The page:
40. Michelle S. says:

    I definitely had acne (normally have clear skin) when i went vegan and detoxed. it took some time to clear up, even though i was already gluten free and dairy free. it as quite traumatic for a few months. now it is great. for people having a hard time giving up cheese, learn how to make delicious plant based meals, and use transition products like Daiya in place of cheese, almond milk instead of cow’s milk… you can live without these harmful foods, and i think it is better to cut them out completely than “treat yourself”.

  41. Andrea says:

    I have absolutely found a link between my acne and dairy, especially cheese. When I first started the CSD, I jumped in with both feet and my skin cleared immediately, in addition to all the other amazing health benefits. I backtracked a little and had some cheese and greek yogurt recently for about a week, and BAM: tons of tiny little whiteheads all over my face, neck and chest that won’t go away with any over-the-counter topical medication. The only thing that works is JUICING, lots of green juice and fresh smoothies. My acne wasn’t this bad before the CSD, but I guess it was just so happy with the change it doesn’t want me to go back! I had bad cystic acne when I was a teenager and had to get injections from a dermatologist, but from my mid twenties to now I had much better control over it. The CSD makes my skin like silk, as long as I don’t eat cheese! =]

  42. Ryan G says:

    I know this site is mostly applicable to individuals looking to cut mass and proteins from their lives, but what about people who work out and who are trying to gain? Sex hormones are the things that drive growth, why would I want less of them in my life? I’ve seen more acne as a result of working out and sweating than from anything else related to my changing diet.

  43. Thanks Dr. Hyman-I am a big fan of your work ever since the lecture you gave at IIN 🙂 I had mild acne from middle school until my early twenties. Cutting out diary helped, but it wasn’t until I removed gluten AND lowered my sugar intake that I saw a real difference. Now I can tell when i need to cut back on sugar when my face breaks out. Thanks again 🙂

  44. Monica says:

    I’ve had various degrees of acne since my teen years and I am now in my mid-thirties. It was under control while using proactiv but eventually I decided that a product that bleaches everything it comes in contact with can’t be good for my skin and I stopped using it, trying to deal with the acne in a healthier way.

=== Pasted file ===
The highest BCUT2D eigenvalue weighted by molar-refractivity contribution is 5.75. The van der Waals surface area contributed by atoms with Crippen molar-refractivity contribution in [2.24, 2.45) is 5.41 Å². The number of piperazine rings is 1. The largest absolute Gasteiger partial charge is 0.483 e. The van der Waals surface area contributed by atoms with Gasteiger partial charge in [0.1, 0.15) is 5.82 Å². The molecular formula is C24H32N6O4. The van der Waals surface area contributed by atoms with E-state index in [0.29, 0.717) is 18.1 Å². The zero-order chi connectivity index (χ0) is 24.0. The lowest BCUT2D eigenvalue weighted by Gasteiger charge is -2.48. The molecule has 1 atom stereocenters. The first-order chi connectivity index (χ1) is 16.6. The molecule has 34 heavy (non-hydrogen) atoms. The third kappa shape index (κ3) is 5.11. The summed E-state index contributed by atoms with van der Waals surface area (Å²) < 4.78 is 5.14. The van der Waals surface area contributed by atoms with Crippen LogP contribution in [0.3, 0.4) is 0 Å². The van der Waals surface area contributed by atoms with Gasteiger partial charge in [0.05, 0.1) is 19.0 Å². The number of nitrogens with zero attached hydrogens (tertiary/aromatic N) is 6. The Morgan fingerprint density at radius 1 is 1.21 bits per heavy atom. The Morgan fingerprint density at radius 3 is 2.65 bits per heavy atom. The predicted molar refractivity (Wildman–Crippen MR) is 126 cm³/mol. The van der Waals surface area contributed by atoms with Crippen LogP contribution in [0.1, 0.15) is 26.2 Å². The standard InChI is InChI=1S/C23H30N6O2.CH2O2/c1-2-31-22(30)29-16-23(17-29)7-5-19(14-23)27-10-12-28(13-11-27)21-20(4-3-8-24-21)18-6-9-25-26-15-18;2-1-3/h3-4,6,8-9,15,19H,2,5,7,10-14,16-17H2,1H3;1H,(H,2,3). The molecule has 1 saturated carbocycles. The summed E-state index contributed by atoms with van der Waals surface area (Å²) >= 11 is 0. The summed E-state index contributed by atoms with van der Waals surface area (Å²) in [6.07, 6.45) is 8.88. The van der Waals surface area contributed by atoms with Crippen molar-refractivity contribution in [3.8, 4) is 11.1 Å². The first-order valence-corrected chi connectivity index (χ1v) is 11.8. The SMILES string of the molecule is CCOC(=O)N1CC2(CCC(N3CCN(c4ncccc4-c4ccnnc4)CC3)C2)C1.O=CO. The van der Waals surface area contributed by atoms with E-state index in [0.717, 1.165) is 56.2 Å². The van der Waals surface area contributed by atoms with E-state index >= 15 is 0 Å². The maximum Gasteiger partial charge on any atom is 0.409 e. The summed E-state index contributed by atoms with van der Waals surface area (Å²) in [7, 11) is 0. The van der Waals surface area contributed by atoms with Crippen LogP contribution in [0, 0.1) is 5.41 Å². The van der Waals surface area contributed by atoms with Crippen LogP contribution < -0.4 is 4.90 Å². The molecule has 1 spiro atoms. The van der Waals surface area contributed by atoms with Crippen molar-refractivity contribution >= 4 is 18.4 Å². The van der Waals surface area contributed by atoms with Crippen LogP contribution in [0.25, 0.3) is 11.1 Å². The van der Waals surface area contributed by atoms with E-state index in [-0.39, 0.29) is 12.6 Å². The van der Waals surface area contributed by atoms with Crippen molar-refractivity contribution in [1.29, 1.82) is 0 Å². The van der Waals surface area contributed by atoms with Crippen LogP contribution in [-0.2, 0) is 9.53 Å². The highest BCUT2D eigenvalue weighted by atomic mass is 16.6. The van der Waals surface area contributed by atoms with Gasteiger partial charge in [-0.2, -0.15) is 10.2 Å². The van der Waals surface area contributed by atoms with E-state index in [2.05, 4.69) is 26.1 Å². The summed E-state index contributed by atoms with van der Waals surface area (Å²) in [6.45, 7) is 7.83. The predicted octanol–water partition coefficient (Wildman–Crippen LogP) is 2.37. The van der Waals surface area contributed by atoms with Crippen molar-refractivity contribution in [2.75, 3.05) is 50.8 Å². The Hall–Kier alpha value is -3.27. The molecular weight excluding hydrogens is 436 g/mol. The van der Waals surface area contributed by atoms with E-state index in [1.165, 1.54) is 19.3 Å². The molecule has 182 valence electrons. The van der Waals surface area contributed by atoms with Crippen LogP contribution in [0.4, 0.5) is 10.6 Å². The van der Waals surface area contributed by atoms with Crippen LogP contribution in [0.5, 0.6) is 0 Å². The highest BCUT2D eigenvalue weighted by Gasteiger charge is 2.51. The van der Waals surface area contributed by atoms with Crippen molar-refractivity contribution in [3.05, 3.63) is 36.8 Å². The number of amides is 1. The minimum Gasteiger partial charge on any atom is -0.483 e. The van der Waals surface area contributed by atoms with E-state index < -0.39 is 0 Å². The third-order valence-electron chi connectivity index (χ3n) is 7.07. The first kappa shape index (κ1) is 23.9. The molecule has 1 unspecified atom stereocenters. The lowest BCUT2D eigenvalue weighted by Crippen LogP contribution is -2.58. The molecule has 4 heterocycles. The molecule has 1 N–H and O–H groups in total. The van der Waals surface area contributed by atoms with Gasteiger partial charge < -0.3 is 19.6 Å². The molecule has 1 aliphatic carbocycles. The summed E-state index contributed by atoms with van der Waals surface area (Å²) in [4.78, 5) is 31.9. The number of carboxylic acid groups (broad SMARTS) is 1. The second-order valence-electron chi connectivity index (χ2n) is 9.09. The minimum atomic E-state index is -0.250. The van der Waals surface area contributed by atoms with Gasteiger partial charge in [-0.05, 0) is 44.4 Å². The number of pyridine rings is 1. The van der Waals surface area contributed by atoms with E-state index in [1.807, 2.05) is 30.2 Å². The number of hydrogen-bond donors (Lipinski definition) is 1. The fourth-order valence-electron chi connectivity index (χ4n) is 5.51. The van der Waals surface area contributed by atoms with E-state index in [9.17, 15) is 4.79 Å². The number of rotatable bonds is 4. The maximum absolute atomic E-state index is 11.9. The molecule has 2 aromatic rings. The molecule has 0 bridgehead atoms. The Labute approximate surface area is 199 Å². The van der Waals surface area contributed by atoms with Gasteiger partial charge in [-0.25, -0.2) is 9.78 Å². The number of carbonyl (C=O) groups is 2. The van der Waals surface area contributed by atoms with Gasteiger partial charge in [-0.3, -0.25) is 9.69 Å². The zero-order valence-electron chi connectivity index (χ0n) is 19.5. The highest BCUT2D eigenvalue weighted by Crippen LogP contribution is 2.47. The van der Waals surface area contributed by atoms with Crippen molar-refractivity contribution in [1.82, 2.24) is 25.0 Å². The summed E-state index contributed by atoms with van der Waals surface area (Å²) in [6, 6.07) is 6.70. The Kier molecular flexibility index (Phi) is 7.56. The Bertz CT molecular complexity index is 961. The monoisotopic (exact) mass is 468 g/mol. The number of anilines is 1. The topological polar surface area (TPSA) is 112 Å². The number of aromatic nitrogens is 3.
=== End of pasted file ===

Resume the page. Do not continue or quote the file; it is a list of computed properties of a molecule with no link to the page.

I went from vegetarian to a mostly strict vegan diet about 3 years ago with a goal of eating a high-raw diet (more or less successful). Despite the fact that I ate healthier than anyone else I knew, my skin got worse and worse with bouts of cystic acne. Finally a few weeks I discovered the culprit – soy. I had noticed when I stayed away from soy lattes for a few days my skin got better so I tested soy in various forms and realized I am sensitive to all soy products and have been trying to eliminate them from my diet since. Not an easy task for a vegan…
    I do realize though that it wasn’t the only cause. On top of abstaining from soy, I notice that the cleaner and less processed I eat and the more I juice, the clearer my skin gets. I am in the process of exploring if my skin reacts to other foods (gluten, fruit, etc.) but haven’t gotten that far yet as I am currently eating as raw as I can so I my skin can fully clear up and heal first. I am also hoping the scars will eventually fade (suggestions are welcome)…
    My 2 cents and advice for acne sufferers is to take a close look at how your body responds to soy (if you eat any) and try googling “soy” and “cystic acne” – there are quite a lot of people with the same problem and sensitivity out there.

  45. Babs says:

    I’ve been battling acne since getting off of the pill three years ago. Over the last few years, my acne has gotten worst. I’ve visited the dermatologist each year for the past two years and been prescribed face washes, Retin-A and long-term doses and antibiotics. Although these things have helped, I have not found a permanent solution to my acne problem, which seems to flare up when the weather gets warm. I’ve tried acupuncture, which helped me tremendously in so many ways, but has not helped my acne much. I also decided to see a doctor specializing in Celiac Disease. I tested negative for Celiac, but my doctor has not ruled out the possibility along with gluten intolerance. I do not drink milk, but often eat cheese, eggs and yogurt. Likewise, I’ve always had a bad sweet tooth. Although my craving for sugar has improved with age, I still indulge in many sweeter treats. This article comes at a wonderful time as I’m still experiencing acne despite being on antibiotics for two months, washing my face with benzoyl peroxide wash and Retin-A. My hope is to be able to use natural products without worrying about acne. I may try cutting out dairy and gluten completely to see how it affects my diet and will try the suggestions above as well. Thank you!

  46. Dustin says:

    I really appreciated your article Dr. Hyman. Dairy is definitely bad news. I’m a pharmacist and have seen several patients get prescriptions filled for Accutane (the heavy duty medicine used for last line therapy in treating acne). Accutane works well for acne but it also put several of these patients into a severe depression and some became suicidal. Bad, bad news. All this while they continued to put the cause of their acne into their mouth three times a day by consuming low nutrient food with lots of animal-based and processed sugars/carbs.